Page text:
Recording information (lab notes, data tables, Cornell Notes for research, information organizers)

Unit 2: Modeling


As scientists, we try to make sense of what we observe and measure.  Models take the information that we gather and describe patterns.  When we discover a pattern, we can predict what will happen at a later event.  The ability to predict allows us to make better choices to optimize our desired outcome.

Graph stories

Equation of a line

Constant Velocity Model

Unit 3: Cause and Effect


Standards: 1b, 1d

2 a-g


While it can be useful to understand a pattern and be able to predict the outcome, it can be even more useful to understand the causes for patterns and behavior so that we can manipulate them to our advantage.  Things happen for a reason.  The better we understand that reason, the easier it is to affect the result.

Functions – and lots of equation solving



Unit 4: Communication of Ideas

Science is an ever changing field.  Many scientists work together to gain a better understanding of how the world works.  In order to work together, they have to be able to effectively communicate their ideas.  It can be easy for you to work together in groups because you can talk to each other and show each other what you are observing/manipulating.  It gets difficult when scientists need to communicate their labs to other groups of scientists that are in different rooms/cities/countries.  Communication is very important because you want other people to be able to read a paper and understand what you did and what you discovered.

Lab Reports

Poster Presentations

Classic Case Studies

Asynchronous trans-class labs

Unit 5: When Models Break Down


Standards: 1c, 1e, 1f, 1g, 1k


Sometimes we have a model that works perfectly in some situations, but completely fails in others.  That’s ok.  Our world is complicated, and sometimes we need to re-evaluate our observations and create new experiments.  We need to be able to identify when a model will work and when a situation requires a more complex model.

CV vs Acceleration

Impulse/Momentum vs FBD’s and Newton’s Laws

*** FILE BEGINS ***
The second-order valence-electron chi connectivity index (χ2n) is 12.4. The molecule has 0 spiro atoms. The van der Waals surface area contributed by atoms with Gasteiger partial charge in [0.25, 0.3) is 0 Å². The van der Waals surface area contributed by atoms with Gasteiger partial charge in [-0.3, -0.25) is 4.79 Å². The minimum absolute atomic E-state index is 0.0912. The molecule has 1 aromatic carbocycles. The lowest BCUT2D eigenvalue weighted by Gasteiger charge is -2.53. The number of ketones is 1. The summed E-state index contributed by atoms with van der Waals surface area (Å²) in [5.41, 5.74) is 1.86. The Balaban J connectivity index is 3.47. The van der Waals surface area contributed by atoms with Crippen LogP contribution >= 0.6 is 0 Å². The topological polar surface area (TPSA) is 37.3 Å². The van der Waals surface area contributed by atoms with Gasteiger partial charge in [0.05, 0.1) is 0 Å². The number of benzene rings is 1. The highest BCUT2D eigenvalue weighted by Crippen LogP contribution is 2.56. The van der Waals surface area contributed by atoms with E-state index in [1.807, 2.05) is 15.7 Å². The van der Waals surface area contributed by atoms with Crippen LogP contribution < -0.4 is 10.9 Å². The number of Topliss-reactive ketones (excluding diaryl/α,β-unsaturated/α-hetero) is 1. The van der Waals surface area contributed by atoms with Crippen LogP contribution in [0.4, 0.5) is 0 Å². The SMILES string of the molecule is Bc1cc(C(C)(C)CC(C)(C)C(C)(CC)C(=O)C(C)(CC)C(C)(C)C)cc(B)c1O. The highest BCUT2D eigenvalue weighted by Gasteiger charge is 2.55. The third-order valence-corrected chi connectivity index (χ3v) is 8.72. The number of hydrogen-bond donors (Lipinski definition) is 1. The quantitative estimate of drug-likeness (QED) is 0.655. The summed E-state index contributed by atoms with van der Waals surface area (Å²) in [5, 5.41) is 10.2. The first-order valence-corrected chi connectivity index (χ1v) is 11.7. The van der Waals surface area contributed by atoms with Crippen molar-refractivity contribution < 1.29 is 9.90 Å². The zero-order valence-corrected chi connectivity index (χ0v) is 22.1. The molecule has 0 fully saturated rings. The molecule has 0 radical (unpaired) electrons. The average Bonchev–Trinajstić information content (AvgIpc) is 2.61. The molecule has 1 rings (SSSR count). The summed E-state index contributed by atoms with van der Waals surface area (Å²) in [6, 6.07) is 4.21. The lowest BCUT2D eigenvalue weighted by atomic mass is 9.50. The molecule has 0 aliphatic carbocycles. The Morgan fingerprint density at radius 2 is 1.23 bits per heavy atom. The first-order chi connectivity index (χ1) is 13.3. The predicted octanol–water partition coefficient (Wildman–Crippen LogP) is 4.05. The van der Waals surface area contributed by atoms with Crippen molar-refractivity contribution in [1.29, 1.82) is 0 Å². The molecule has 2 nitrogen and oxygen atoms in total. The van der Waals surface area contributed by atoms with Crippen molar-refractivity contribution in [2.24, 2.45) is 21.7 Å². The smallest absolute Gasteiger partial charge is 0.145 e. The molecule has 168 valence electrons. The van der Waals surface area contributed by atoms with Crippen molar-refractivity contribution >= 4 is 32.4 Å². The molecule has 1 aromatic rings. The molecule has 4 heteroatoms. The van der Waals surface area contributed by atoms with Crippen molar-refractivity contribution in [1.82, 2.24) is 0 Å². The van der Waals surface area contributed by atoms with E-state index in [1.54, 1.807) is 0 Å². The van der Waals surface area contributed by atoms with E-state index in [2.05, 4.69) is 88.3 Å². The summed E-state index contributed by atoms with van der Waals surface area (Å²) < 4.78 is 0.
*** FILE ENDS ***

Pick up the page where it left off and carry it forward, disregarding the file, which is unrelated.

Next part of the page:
Energy with friction

Unit 6: Case Study


Standards 1e, 1f, 1g, 1i, 1L

2g, 2h

Over the last few months we have developed ways to explore our world and achieve a better understanding of how things work.  Our goal, in all of this, is to improve our lives and the lives of those we care about.  Before we can make any time of change, we must understand the problem and the principles at work.  Now we will use this process to choose an area of study, as a group, to explore and explain.

Group Project on mechanics case study

Background research (Cornell Notes)

Lab design and execution

Data collection and modeling

Lab report/Poster Presentation

Feedback and reflection


Today my seniors came into the room and formed a circle around the masking tape circuits that decorate my floor.  They came in and looked at the circuits and a few made comments about what they are.  We have seen the schematic drawings a few times but haven’t really sat down to understand what they mean.  Then, without prompting, one of my students started explaining what the circuits represent and which light bulbs he thought would turn on.  Immediately, another student proposed a different idea and the two students went back and forth trying to explain what would happen.  In the explanations, they made connections to the play dough lab from the previous class periods.  I just sat there with a grin on my face while they talked back and forth.  We then decided to table that discussion for later, and decided we would try testing it with an experiment.  I thought it was awesome how the floor diagram worked as a discussion starter that drew on previous knowledge from the lab we did as a class.